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German weaver Paul Maute's Cato textile ("probably the most famous textile in the Knoll line," Makovsky says) upholsters Eero Saarinen's model 72U side chair (circa 1965). "When I spoke early on with Florence about this exhibition, she explained her philo

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Originally appeared in Behind the Scenes: Knoll Textiles
on May 26, 2011
German weaver Paul Maute's Cato textile ("probably the most famous textile in the Knoll line," Makovsky says) upholsters Eero Saarinen's model 72U side chair (circa 1965). "When I spoke early on with Florence about this exhibition, she explained her philo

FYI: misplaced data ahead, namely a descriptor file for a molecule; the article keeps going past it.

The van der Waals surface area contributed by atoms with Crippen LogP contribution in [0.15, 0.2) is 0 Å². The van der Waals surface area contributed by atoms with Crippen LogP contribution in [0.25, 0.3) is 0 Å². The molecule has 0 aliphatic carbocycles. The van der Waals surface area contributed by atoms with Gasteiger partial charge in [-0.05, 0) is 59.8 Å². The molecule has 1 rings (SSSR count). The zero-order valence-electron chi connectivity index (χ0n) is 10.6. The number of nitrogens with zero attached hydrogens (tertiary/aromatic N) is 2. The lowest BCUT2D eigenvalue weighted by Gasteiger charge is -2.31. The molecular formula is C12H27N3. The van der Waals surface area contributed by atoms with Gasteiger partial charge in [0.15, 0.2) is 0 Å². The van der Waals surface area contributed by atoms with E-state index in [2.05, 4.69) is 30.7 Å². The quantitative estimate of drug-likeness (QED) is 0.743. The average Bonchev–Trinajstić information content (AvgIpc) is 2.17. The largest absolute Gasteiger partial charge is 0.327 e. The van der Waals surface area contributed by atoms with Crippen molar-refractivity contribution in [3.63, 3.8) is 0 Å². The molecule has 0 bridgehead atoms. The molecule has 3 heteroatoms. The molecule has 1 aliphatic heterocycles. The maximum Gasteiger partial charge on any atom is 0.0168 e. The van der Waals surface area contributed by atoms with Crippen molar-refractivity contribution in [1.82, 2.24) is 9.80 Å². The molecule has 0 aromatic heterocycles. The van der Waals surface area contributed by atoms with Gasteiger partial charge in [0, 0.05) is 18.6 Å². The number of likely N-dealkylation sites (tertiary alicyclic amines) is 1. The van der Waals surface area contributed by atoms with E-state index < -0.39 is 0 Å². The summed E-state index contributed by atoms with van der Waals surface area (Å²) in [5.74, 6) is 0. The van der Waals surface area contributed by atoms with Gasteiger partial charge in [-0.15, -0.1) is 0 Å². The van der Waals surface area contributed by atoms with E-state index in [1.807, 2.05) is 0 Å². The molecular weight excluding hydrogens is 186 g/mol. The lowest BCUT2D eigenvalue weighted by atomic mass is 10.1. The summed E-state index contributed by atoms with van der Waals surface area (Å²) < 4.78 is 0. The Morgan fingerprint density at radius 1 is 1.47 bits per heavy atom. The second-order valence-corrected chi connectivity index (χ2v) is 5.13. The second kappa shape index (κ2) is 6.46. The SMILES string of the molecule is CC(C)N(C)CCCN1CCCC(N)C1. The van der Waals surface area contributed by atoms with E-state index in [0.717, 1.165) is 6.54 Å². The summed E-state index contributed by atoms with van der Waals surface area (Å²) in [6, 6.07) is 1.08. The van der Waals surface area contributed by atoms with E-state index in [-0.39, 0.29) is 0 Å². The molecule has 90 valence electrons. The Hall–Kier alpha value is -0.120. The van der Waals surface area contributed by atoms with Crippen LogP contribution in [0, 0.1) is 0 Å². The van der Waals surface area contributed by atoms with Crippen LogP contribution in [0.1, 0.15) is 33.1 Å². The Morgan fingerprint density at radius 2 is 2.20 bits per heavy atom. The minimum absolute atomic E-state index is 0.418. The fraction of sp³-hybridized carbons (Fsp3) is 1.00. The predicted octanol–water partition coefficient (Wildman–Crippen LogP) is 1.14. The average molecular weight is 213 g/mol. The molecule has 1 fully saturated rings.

German weaver Paul Maute's Cato textile ("probably the most famous textile in the Knoll line," Makovsky says) upholsters Eero Saarinen's model 72U side chair (circa 1965). "When I spoke early on with Florence about this exhibition, she explained her philosophy about designing a good textile. She said you have to think about the people, the furniture, and the atmosphere—not just about the pattern itself," Makovsky says. "By people she meant the client and what they need, what they look like. When you talk about the furniture, if you look at the Saarinen chair, it's not just square but has rounded edges so you have to be careful if you use a patterned textile that the fabric doesn't bunch up. The idea of atmosphere was the most important for Florence. The textile is part of the architectural space and if you have textiles that are handwoven then that adds a very human feeling to the interior space."

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